4- Don't beg and don't discuss salary up front. Don't make the mistake of vomiting up front that you used to make a huge amount of money but you have been unemployed for so long you will take anything. I get the idea from the article that this is what Lena does. You can tell a recruiter your salary requirement is flexible, based on the company's budget, pay scale, and accountabilities of the position. Make it known that more important is working for a company that offers a rewarding experience with a competitive total compensation package, and that conversation can be had much later in the candidate selection courting process.

5 - Apply through the front door and network through the back door. Follow companies on LinkedIn that you want to work for. Get their updates, comment on their activity. Get noticed. Connect with managers and HR in those companies. Ask for information, tell them how interested you are in their opportunities. Build rapport, get from conversation online to having coffee offline.

6 - Network, network, network, on and offline. Lena only has 92 connections on LinkedIn. Join 50 groups. Lena belongs to 11 - a few job network, alumni association, staffing agencies, etc. LinkedIn lists 327 groups located in Columbus, Ohio, where Lena lives. I recommend she join the Chamber of Commerce and area networking groups. The likelihood several of them have meetups is high. Remember, employee referral is the number one source of hire, answering job ads is not.

7 - Give endorsements for people you esteem that you have worked with. Lena has onesie endorsements for several skills. Manage the skills you want endorsements for and delete the ones people write in for you that you don't really care to highlight. Keep the list of your core competencies to the ones you want prospective employers to notice. When you endorse people they get a notification and are more likely to endorse you. I wasn't a fan of endorsements when they first rolled out, but I am now.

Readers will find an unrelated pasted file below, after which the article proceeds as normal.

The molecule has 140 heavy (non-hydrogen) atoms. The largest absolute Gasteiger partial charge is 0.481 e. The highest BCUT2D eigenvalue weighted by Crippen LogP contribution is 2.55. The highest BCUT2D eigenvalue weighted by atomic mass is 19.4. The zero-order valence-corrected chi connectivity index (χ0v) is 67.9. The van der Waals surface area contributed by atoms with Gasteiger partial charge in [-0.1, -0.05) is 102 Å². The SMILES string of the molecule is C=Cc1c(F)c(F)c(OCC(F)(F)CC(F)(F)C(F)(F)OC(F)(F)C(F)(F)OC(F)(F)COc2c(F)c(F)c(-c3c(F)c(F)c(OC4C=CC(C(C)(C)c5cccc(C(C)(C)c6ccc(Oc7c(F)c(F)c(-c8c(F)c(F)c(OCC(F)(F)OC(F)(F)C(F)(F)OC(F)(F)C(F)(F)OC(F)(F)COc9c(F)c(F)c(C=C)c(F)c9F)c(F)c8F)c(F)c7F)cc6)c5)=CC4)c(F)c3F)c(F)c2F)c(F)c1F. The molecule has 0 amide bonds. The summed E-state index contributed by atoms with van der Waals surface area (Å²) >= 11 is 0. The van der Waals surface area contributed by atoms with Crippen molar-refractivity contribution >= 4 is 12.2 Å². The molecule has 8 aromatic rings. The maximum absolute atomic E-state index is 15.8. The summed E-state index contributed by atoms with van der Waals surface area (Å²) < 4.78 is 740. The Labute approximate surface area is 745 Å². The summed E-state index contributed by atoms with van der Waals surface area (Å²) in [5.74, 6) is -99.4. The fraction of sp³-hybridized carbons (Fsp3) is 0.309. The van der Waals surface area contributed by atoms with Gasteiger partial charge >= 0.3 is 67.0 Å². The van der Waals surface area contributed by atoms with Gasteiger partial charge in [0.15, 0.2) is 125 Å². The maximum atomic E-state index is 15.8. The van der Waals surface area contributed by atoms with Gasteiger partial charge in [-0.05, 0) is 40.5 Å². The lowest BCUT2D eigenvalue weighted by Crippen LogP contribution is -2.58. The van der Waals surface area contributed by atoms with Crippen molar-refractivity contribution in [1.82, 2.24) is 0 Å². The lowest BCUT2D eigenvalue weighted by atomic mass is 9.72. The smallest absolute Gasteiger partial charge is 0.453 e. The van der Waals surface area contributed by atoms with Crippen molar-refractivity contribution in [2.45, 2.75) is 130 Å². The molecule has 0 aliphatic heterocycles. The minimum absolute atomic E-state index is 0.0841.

8 - Write LinkedIn recommendations for people you worked with and you are likely to receive reciprocity (I find for every three you write you'll get at least one back). Good recommendations can only help you. When a recruiter views your profile and sees solid recommendations from co-workers it could be that extra edge that results in a phone call. When there are no recommendations at all for a person with a 22 year career, it really stands out. Unfortunately for Lena, she doesn't have any.

9 - Put your title in the 'headline' field (under your name) -People tend to clickety, click, click, click. What they see when they pull your profile up makes them decide if they stay or click on.. So, in Lena's case, perhaps Business Systems Analyst (a title she has on several past jobs) would be a better title than what she currently has under her name.

Lena Rouse LinkedIn

10 - Read and implement The 10 Step Strategic Job Search Plan that has helped scores of job seekers successfully get and stay on track in their job search, with satisfaction as the end result. No gimmick here, it's free and one of my contributions to helping people serious about their job search.

Best wishes for success in 2014 to Lena and all job seekers, especially those whose long-term unemployment compensation benefit has ended. The job search isn't about luck, it's about strategy, preparation and experience, meeting opportunity. If you have a question about your job search strategy please post it in the comments.